Vitamin C depletion increases superoxide generation in brains of SMP30/GNL knockout mice

Yoshitaka Kondo, Toru Sasaki, Yasunori Sato, Akiko Amano, Shingo Aizawa, Mizuki Iwama, Setsuko Handa, Nobuko Shimada, Mitsugu Fukuda, Masumi Akita, Jaewon Lee, Kyu Shik Jeong, Naoki Maruyama, Akihito Ishigami*

*Corresponding author for this work

Research output: Contribution to journalArticlepeer-review

70 Citations (Scopus)


Vitamin C (VC) has a strong antioxidant function evident as its ability to scavenge superoxide radicals in vitro. We verified that this property actually exists in vivo by using a real-time imaging system in which Lucigenin is the chemiluminescent probe for detecting superoxide in senescence marker protein-30 (SMP30)/gluconolactonase (GNL) knockout (KO) mice, which cannot synthesize VC in vivo. SMP30/GNL KO mice were given 1.5 g/L VC [VC(+)] for 2, 4, or 8 weeks or denied VC [VC(-)]. At 4 and 8 weeks, VC levels in brains from VC(-) KO mice were <6% of that in VC(+) KO mice. Accordingly, superoxide-dependent chemiluminescence levels determined by ischemia-reperfusion at the 4- and 8 weeks test intervals were 3.0-fold and 2.1-fold higher, respectively, in VC(-) KO mice than in VC(+) KO mice. However, total superoxide dismutase activity and protein levels were not altered. Thus, VC depletion specifically increased superoxide generation in a model of the living brain.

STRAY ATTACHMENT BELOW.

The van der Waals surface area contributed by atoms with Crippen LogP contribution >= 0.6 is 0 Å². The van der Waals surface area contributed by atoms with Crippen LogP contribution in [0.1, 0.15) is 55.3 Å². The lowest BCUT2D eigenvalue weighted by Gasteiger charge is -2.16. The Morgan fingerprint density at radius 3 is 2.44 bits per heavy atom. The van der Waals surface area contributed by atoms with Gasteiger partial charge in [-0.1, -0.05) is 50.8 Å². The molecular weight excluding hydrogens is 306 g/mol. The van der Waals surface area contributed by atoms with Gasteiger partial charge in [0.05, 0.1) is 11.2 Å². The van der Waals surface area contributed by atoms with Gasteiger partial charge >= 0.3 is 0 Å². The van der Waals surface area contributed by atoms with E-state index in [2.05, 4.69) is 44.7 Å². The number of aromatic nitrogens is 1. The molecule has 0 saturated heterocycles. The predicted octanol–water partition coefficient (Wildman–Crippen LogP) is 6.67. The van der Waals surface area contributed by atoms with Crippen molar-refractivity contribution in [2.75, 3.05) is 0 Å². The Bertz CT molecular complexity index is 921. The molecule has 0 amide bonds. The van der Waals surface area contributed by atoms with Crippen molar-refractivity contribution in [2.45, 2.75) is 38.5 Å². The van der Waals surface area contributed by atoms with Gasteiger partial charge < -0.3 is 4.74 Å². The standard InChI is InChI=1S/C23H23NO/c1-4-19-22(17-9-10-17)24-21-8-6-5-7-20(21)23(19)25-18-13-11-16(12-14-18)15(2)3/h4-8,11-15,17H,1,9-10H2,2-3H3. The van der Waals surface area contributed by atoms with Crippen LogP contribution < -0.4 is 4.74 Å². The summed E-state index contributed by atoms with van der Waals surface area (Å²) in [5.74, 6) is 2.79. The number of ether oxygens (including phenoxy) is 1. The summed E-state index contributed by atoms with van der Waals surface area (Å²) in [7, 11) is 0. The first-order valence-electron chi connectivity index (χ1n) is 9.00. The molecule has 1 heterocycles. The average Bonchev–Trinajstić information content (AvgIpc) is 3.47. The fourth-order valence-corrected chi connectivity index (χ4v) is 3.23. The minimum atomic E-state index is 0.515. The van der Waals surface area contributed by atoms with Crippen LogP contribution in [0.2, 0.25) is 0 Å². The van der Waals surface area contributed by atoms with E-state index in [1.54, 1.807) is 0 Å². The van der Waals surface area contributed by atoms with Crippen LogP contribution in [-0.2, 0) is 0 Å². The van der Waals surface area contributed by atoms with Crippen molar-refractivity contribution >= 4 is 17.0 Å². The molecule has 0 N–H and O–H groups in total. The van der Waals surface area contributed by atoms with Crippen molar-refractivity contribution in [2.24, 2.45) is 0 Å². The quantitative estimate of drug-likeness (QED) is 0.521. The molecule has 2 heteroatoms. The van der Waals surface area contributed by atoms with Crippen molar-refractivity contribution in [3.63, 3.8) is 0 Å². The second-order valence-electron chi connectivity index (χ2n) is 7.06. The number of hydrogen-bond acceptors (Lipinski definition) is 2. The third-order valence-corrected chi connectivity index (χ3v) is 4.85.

Original languageEnglish
Pages (from-to)291-296
Number of pages6
JournalBiochemical and Biophysical Research Communications
Issue number1
Publication statusPublished - 2008 Dec 5
Externally publishedYes


  • Ascorbic acid
  • Catalase
  • Chemiluminescence
  • Gluconolactonase
  • Oxidative stress
  • ROS
  • SMP30
  • SOD
  • Senescence marker protein-30
  • Vitamin C

ASJC Scopus subject areas

  • Biophysics
  • Biochemistry
  • Molecular Biology
  • Cell Biology


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